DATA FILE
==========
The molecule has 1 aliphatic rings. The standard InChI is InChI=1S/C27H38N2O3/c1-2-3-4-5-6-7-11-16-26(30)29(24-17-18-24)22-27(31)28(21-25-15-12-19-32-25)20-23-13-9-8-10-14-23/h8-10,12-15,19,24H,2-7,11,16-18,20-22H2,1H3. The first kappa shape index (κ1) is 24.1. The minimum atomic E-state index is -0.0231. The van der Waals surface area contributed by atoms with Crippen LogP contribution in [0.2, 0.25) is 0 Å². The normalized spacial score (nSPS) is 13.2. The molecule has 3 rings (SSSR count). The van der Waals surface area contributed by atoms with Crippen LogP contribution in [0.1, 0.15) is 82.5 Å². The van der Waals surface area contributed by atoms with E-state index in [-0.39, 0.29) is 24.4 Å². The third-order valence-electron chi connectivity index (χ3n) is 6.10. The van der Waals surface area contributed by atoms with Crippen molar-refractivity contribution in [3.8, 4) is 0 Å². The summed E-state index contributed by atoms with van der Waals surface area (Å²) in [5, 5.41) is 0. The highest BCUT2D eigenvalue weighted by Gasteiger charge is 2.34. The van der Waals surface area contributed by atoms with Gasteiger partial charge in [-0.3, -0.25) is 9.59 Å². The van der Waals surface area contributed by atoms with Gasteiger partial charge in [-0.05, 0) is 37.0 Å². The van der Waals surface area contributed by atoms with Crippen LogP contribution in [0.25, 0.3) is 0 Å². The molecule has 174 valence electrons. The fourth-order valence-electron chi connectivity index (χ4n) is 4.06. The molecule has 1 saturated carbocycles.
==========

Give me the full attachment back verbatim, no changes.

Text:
The molecule has 1 aliphatic rings. The standard InChI is InChI=1S/C27H38N2O3/c1-2-3-4-5-6-7-11-16-26(30)29(24-17-18-24)22-27(31)28(21-25-15-12-19-32-25)20-23-13-9-8-10-14-23/h8-10,12-15,19,24H,2-7,11,16-18,20-22H2,1H3. The first kappa shape index (κ1) is 24.1. The minimum atomic E-state index is -0.0231. The van der Waals surface area contributed by atoms with Crippen LogP contribution in [0.2, 0.25) is 0 Å². The normalized spacial score (nSPS) is 13.2. The molecule has 3 rings (SSSR count). The van der Waals surface area contributed by atoms with Crippen LogP contribution in [0.1, 0.15) is 82.5 Å². The van der Waals surface area contributed by atoms with E-state index in [-0.39, 0.29) is 24.4 Å². The third-order valence-electron chi connectivity index (χ3n) is 6.10. The van der Waals surface area contributed by atoms with Crippen molar-refractivity contribution in [3.8, 4) is 0 Å². The summed E-state index contributed by atoms with van der Waals surface area (Å²) in [5, 5.41) is 0. The highest BCUT2D eigenvalue weighted by Gasteiger charge is 2.34. The van der Waals surface area contributed by atoms with Gasteiger partial charge in [-0.3, -0.25) is 9.59 Å². The van der Waals surface area contributed by atoms with Gasteiger partial charge in [-0.05, 0) is 37.0 Å². The van der Waals surface area contributed by atoms with Crippen LogP contribution in [0.25, 0.3) is 0 Å². The molecule has 174 valence electrons. The fourth-order valence-electron chi connectivity index (χ4n) is 4.06. The molecule has 1 saturated carbocycles.